Frank-Jurgen Richter, Chairman of International Think Tank Horasis highlighted China’s important role in promoting multilateralism and uniting the world, called for a fairer globalization and urged efforts against vaccine nationalism.
“We see that the world is more and more divided, we see a lot of disruption happening and different camps fighting against each other,” Richter said in an interview on the sidelines of the Horasis Global Meeting, which took place on Tuesday under the theme “Fostering Shared Humanity.”
“We also see more and more disruption happening between countries. There is a lot of tit-for-tat and finger pointing,” said Richter, who is also a former director of the World Economic Forum.
Chinese President Xi Jinping has proposed a concept of “building a community with a shared future for mankind” and has reaffirmed China’s commitment to multilateralism and collectively addressing global challenges on various occasions.
“It’s about joining hands and how we can really improve international relations without going for tit-for-tat,” Richter said, stressing that China is putting into practice the concept of fostering a shared humanity.
“China is more and more taking the lead on that and Xi Jinping himself is pleading for open markets, he is favouring globalization, and he is inviting people to participate in dialogue. The Silk Road Initiative (Belt & Road Initiative) is a great example of how China is reaching out to the world,” said Richter.
The annual summit, which usually takes place in the Portuguese coastal city of Cascais, brought together more than 1,000 leading decision makers across the world from business, government and civil society to offer solutions to global challenges.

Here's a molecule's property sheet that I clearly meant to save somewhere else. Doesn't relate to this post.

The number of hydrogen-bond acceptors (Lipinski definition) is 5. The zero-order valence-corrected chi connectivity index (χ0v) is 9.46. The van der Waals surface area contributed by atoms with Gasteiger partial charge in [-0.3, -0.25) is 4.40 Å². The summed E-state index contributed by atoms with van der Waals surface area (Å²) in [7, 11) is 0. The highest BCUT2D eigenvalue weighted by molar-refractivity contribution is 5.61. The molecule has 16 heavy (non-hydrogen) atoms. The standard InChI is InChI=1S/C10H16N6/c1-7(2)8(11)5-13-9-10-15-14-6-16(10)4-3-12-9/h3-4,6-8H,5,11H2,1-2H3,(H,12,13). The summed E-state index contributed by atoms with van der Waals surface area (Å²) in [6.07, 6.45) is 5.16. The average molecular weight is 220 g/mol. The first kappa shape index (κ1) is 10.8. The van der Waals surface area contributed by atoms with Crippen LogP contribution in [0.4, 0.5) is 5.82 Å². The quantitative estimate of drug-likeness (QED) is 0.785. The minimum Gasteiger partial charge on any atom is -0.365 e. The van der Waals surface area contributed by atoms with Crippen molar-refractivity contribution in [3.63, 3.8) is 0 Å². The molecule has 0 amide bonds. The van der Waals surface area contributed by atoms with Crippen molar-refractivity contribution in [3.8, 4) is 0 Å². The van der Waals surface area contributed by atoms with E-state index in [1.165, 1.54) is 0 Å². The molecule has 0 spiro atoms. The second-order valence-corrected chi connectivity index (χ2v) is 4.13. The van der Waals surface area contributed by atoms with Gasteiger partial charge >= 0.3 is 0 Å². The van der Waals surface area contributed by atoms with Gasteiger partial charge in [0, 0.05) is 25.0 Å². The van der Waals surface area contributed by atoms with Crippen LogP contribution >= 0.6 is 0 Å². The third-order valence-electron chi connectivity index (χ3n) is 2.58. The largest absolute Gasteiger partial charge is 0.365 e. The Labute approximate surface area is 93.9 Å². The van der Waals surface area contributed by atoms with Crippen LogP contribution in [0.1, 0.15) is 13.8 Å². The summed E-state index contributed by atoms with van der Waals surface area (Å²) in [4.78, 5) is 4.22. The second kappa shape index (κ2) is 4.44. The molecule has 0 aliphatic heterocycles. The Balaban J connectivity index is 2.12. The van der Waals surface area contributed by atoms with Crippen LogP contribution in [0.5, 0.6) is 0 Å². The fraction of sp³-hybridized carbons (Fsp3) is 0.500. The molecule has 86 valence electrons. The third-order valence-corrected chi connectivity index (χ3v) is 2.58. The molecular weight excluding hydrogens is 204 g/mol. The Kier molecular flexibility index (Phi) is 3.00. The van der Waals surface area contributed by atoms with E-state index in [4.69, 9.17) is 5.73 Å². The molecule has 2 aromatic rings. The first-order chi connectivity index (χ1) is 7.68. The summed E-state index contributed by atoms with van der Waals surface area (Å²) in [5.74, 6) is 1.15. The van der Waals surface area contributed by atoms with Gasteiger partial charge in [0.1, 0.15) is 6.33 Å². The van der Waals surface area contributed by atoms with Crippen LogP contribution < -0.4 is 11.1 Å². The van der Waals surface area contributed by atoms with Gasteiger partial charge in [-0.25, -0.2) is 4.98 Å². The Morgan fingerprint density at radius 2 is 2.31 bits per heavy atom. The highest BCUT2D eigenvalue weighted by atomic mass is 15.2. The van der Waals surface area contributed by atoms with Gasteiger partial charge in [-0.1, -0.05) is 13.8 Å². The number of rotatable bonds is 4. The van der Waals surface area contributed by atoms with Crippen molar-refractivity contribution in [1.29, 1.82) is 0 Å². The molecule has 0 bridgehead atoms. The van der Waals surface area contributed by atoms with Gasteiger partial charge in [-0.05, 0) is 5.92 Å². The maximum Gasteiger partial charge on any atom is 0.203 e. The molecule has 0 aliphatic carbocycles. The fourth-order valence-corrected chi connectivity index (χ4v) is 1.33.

The meeting came at a crucial time when the world is facing an existential threat from COVID-19 and its emergent variants, an unprecedented global economic downturn, and a dearth of decisive leadership, said Richter.
“I believe that now it is a very important time to refix and to rethink our systems,” he stressed. “We really have to redesign everything. It’s all about fostering a shared humanity and finding a better system how to govern the world.”
The meeting, he said, was an opportunity for delegates to discuss a more equitable distribution of vaccines and to tackle vaccine nationalism.
“The industrialized countries in the West are keeping the vaccines for their own needs and are not sharing. America was very much America first. First us, and then the others,” Richter noted.
“I’m thinking of all the people in Africa, in poorer nations in Latin America and in Asia. I think every rich nation should give at least 40 or 50 percent of vaccines to those countries,” he said.